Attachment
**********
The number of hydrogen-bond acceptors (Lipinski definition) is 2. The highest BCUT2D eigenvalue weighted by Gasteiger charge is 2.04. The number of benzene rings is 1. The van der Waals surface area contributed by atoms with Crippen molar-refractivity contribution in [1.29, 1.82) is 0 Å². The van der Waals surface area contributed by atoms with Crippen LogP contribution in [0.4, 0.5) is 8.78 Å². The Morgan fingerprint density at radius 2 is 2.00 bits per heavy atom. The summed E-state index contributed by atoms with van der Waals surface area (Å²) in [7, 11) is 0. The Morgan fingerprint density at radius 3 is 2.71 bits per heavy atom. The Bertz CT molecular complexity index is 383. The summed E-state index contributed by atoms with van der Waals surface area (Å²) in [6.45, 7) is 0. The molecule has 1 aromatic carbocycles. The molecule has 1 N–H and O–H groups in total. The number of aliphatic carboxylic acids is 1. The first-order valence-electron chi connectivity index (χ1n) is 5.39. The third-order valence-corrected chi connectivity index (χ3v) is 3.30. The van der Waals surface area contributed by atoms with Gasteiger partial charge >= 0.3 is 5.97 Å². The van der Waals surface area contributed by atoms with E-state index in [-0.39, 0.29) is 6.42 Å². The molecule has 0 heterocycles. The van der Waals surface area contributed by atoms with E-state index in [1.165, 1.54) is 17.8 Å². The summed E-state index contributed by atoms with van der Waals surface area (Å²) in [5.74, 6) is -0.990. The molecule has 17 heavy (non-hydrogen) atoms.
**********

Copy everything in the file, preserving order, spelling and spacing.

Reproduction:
The number of hydrogen-bond acceptors (Lipinski definition) is 2. The highest BCUT2D eigenvalue weighted by Gasteiger charge is 2.04. The number of benzene rings is 1. The van der Waals surface area contributed by atoms with Crippen molar-refractivity contribution in [1.29, 1.82) is 0 Å². The van der Waals surface area contributed by atoms with Crippen LogP contribution in [0.4, 0.5) is 8.78 Å². The Morgan fingerprint density at radius 2 is 2.00 bits per heavy atom. The summed E-state index contributed by atoms with van der Waals surface area (Å²) in [7, 11) is 0. The Morgan fingerprint density at radius 3 is 2.71 bits per heavy atom. The Bertz CT molecular complexity index is 383. The summed E-state index contributed by atoms with van der Waals surface area (Å²) in [6.45, 7) is 0. The molecule has 1 aromatic carbocycles. The molecule has 1 N–H and O–H groups in total. The number of aliphatic carboxylic acids is 1. The first-order valence-electron chi connectivity index (χ1n) is 5.39. The third-order valence-corrected chi connectivity index (χ3v) is 3.30. The van der Waals surface area contributed by atoms with Gasteiger partial charge >= 0.3 is 5.97 Å². The van der Waals surface area contributed by atoms with E-state index in [-0.39, 0.29) is 6.42 Å². The molecule has 0 heterocycles. The van der Waals surface area contributed by atoms with E-state index in [1.165, 1.54) is 17.8 Å². The summed E-state index contributed by atoms with van der Waals surface area (Å²) in [5.74, 6) is -0.990. The molecule has 17 heavy (non-hydrogen) atoms.